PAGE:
One could be forgiven for thinking that brands are surviving the recession with the Premier Foods announcement of their latest six months’ results. Their overall sales were up by 3.5%, but within this sales of Branston Pickle were up by 41%; Loyd Grossman Sauces by 35%; Hovis Bread by 17%; and Hartley’s Jams by 12%. These results prompted Premier to claim that shoppers are turning away from supermarket private label products towards branded products.
At a cost.
Premier reported a loss of £30 million compared to £2 million profit previously. Admittedly some of this loss is made up of one-off costs – pension charges, currency movements and the acquisition of RHM and Campbell’s UK business – but buried within this are the increased costs needed to drive brand growth. Promotions expenses, for example, have increased by 10% – a high price to pay to make the brands competitive.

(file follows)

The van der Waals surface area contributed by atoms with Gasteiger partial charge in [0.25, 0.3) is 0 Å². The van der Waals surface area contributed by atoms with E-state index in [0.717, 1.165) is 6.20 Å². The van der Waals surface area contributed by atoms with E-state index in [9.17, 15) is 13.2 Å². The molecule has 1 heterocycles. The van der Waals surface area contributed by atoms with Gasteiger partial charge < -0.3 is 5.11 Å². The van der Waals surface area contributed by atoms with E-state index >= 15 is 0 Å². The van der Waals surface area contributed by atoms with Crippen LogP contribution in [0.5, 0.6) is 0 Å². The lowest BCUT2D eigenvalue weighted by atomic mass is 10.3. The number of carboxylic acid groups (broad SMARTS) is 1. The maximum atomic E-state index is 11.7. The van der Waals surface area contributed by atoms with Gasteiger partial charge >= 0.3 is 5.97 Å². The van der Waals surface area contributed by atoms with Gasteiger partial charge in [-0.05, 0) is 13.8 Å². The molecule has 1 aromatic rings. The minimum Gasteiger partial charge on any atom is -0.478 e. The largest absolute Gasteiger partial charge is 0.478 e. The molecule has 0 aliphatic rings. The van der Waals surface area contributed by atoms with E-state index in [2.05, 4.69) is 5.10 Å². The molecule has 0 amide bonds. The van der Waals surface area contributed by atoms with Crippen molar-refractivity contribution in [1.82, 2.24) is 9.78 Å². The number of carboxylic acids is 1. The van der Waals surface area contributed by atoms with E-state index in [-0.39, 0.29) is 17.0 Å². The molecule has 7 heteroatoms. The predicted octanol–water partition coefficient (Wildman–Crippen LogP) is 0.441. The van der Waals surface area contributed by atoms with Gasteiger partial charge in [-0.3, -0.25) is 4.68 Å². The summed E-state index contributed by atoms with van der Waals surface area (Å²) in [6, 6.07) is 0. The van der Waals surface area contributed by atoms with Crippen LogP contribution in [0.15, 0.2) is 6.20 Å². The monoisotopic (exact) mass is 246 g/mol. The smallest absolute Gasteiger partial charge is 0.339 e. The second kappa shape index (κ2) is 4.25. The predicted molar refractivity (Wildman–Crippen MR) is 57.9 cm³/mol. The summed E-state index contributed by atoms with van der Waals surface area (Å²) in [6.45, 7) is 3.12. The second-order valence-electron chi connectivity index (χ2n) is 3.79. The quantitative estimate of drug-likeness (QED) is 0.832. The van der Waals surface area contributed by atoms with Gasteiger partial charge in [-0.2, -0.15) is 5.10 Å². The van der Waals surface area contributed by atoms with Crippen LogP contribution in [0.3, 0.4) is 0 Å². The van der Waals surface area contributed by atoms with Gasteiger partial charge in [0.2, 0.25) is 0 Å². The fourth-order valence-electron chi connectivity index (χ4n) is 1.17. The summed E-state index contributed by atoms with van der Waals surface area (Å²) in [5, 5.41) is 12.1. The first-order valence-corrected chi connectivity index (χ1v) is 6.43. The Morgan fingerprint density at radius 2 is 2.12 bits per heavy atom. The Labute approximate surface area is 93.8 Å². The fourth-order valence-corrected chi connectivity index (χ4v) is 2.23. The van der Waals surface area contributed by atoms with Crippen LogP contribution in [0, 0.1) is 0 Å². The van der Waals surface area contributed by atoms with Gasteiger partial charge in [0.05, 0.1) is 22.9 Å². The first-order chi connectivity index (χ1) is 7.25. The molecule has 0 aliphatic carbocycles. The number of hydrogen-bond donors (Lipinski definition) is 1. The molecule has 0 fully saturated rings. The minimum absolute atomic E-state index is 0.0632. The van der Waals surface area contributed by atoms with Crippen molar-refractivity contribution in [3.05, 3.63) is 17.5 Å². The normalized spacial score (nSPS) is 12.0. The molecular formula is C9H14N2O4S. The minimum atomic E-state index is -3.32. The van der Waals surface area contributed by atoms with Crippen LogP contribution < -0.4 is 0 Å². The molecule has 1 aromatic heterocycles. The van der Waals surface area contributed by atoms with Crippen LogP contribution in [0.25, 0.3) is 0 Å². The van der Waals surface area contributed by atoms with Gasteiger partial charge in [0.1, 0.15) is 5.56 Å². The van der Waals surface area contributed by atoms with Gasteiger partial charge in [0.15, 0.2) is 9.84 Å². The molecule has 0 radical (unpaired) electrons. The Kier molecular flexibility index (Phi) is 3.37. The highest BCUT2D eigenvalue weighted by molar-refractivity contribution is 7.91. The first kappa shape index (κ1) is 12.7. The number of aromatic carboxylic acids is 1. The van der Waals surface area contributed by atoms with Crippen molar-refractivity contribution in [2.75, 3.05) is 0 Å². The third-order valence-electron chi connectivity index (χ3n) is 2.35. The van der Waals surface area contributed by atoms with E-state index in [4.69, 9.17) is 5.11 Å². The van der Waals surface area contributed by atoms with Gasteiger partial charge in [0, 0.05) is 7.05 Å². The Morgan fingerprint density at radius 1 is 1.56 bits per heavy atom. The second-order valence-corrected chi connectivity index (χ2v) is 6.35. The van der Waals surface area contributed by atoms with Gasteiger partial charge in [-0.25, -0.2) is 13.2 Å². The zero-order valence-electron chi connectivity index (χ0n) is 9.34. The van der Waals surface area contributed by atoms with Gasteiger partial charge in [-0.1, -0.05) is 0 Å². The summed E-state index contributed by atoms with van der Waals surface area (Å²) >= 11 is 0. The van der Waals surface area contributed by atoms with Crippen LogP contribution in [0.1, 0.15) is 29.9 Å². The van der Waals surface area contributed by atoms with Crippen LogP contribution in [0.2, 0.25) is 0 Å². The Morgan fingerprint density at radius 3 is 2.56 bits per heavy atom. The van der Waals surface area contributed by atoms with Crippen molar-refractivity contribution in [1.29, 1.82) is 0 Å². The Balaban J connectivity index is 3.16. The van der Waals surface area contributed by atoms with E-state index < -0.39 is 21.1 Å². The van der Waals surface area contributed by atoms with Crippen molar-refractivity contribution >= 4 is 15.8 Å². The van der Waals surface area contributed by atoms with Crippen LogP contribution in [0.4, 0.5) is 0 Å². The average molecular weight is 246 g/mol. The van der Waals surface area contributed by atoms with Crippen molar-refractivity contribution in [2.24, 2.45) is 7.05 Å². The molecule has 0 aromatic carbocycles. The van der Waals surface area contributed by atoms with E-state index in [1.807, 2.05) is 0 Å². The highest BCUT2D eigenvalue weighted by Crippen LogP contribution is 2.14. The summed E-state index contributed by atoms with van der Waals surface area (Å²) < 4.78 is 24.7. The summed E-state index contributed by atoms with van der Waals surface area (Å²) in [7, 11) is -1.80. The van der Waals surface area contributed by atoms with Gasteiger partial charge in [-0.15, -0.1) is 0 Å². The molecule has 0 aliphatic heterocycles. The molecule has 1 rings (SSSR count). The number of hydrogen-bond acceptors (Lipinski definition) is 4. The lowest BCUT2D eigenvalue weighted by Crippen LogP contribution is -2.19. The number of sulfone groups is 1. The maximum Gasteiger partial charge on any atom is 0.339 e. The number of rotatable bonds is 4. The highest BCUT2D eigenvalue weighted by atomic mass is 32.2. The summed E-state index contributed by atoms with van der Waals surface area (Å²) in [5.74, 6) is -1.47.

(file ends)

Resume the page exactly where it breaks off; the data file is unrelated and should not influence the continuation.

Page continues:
Other company reporting suggests that Premier’s brand growth is the exception rather than the rule. Procter & Gamble reported a net sales decline of 11% with a profit decline of 18% for its fourth quarter, with premium brands such as Olay and Braun being particularly badly hit as consumers turned to cheaper alternatives. Unilever managed to achieve a 2% volume increase for what was their second quarter but at a huge cost – profits down by 31% – prompting one analyst to comment: “Volume performance has been bought at a high cost to margins.” The Unilever CEO said that “The consumer is making more value choices and I don’t think that’s going to change that easily.”
Despite its sales growth, even the CEO of Premier Foods had to admit: “We are not seeing anything that says we are coming out of recession.”